Work Song: An Interview with Joel Stern

(L-R) Sky Needle's Sarah Byrne, Joel Stern, Alex Cuffe and Ross Manning

(L-R) Sky Needle’s Sarah Byrne, Joel Stern, Alex Cuffe and Michael Donnelly

At the back end of last year I was lucky enough to get a quick interview with Joel Stern, the Melbourne-based Queenslander behind such projects as OtherFilm, Greg Boring and, the reason I was present in North London that evening, Sky Needle. Backed up by Upset the Rhythm acts Mad Nanna and Pheromoans, Sky Needle had just worked a beguiling set out of a cache of home-made instruments, in support of their new album Debased Shapes. Inspired by the radical, auto-didactic possibilities opened up by musical experiments like Hans Reichel’s Daxophone, I was keen to gauge “leg horn” maestro Stern’s take on the cultural importance of home-made instruments. I am now in a position to publish the results.

First of all, what instruments have been used on the new album? Have any been created since the last release? Any you’ve got rid of?

We make new instruments all the time, often for a gig or two until we grow sick of them or they break. But I must say, there’s also been a real consistency with regards to our ‘core’ instruments, my leg horns, Alex [Cuffe]’s bass, Daniel [Jenatsch] and Ross [Manning]’s planks. Michael [Donnelly] and Glenn [Schenau] are a little more dilettantish in their choice of various percussion tools. Basically, our instruments have been quite consistent so that we could focus on evolving a playing style and sound rather than jumping from one novelty to the other.

I recall at Castlefield Gallery in Manchester a few years ago they had works on show by this artist called Reto Pulfer which resembled primitive string instruments. I don’t recall whether or not they could actually be played, but seeing them brought home how easy it should be to make your own resonant thing, in order to create music. At the same time, I’m aware that it’s now easier than ever to do that with electronic kit: to make your own patches, software, and so on. What’s the difference between your approach and the approach of bedroom producers?

Our instruments are really simple, ­ that’s the first thing to say. There’s not a lot of skill or expertise required to make them. Why we’ve made them the way they are is…I think we asked ourselves what the most basic, bare necessity is for being able to make a band; like, what is the minimal instrumentation, what is the threshold of not being able to play music and what is just beyond that? Our concern isn’t so much whether something is digital or analogue, electronic or acoustic, it’s more that it’s a question of working within our means, working with materials close at hand, and in a way it’s also a bit of a reaction against the excess of most bands, of the rock and roll scene, where it’s dudes with lots of gear, and the amount of gear you have and the fanciness of your instrument bears no relation to how interesting the group is. For us, it’s a case of minimal domination, doing the most with the least.

There’s something improvisational to the whole set up, isn’t there? Do you find that the spare physicality of your instruments makes them easier to improvise on? They don’t come loaded with expectations…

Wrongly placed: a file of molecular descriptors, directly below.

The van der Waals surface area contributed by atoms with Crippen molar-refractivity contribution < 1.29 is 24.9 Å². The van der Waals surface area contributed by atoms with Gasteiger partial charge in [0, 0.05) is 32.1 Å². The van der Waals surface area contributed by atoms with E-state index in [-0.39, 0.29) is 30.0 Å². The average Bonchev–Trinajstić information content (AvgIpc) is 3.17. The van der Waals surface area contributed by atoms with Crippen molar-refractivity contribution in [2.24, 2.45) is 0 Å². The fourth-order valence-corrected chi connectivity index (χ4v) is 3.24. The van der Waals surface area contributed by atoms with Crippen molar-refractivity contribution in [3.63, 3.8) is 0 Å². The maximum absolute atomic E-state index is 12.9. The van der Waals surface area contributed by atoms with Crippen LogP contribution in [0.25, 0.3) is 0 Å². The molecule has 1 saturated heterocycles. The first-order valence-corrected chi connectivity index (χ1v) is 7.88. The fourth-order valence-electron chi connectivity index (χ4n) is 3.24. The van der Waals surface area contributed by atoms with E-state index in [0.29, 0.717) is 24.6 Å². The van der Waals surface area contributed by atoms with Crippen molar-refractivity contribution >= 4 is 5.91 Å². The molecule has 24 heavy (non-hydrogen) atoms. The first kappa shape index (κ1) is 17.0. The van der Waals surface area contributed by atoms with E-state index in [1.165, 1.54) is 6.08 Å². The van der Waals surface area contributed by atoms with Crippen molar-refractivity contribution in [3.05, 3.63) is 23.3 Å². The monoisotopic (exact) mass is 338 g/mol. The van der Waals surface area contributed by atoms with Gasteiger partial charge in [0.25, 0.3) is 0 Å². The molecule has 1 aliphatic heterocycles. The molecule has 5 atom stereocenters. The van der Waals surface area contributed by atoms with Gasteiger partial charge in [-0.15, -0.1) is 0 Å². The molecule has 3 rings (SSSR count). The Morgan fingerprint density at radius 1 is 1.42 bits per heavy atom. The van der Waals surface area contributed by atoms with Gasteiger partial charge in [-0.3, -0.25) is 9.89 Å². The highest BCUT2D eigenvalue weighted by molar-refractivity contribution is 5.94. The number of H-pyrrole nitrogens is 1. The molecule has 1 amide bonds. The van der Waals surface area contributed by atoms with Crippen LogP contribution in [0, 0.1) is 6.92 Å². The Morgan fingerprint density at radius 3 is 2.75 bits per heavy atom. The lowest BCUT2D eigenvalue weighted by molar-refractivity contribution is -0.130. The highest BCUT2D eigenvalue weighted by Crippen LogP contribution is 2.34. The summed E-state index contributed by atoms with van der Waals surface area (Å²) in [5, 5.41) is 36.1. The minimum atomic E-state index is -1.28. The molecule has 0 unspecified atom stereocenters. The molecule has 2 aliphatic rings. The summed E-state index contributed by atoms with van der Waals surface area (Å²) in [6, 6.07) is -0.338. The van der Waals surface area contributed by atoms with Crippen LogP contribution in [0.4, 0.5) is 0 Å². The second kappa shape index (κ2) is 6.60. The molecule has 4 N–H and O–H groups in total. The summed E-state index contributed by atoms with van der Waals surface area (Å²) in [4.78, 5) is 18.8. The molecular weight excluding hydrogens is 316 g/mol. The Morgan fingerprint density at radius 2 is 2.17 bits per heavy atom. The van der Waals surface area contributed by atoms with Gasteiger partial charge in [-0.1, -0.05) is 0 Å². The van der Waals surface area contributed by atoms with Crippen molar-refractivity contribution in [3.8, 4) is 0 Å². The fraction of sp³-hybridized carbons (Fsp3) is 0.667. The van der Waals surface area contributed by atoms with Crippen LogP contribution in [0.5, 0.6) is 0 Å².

The whole thing is improvised. Our instruments are very acceptable for this.

This is a thing that’s true of all instruments, but maybe more so of mine specifically, with the foot pumps: I’m literally pumping air to make music, like how you might pump up a mattress. It resembles other forms of labour or working. This repetitive, physical work. We’re creating music that is closer to other forms of work, working with a sonic by­product.

What are your influences for this approach?

One thing that comes to my mind is ‘films of people working’ by the artist Phill Niblock, where images of repetitive labour is mixed with drone music, and this idea that repetitive movements can be a kind of physical drone which matches the music. I get into both the sound of the band and the physical movements that are required to produce the music. Maybe our thing is not so much about instrument building as about finding tools that allow the physical actions that we’re compelled to do…

That enable you to labour? That’s significant, isn’t it? It seems to me that there’s a need nowadays to find things that enable us to labour in a physical sense. That sounds kind of ridiculous said out loud, but the fact is that certain groups of people are, say, returning to listening to music on vinyl because there’s something important and pleasurable about actually getting up and maneuvering a needle. Do you see physical labour as important to the creative process?

Very much, yes. And not just labour in and of itself but also the kind that is produced by an object that you’ve made, where the labour involved in playing that instrument is singular, relating to that instrument and that instrument only. We’ve developed our own instruments and we’ve developed our own ways of playing, our own forms of labour…Really, the reason we’ve made our own instruments is so we can operate outside of the forms of music and the forms of playing that are somewhat predetermined in other situations. If you play your own instruments nobody can tell you you’re bad at them…We’ve produced our own set of rules which we have to measure up against, we give ourselves a degree of autonomy this way.

I think that’s one of the reasons your stuff is so pleasurable to listen to, it sort of comes out of nowhere…

It comes out of Brisbane. It’s sort of the same thing.

 

by Luke Healey

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One response to “Work Song: An Interview with Joel Stern

  1. Finding inspiration in bare necessity is actually overwhelming, when you consider how thick and fast it comes. Mastering that will always be where the real music is.

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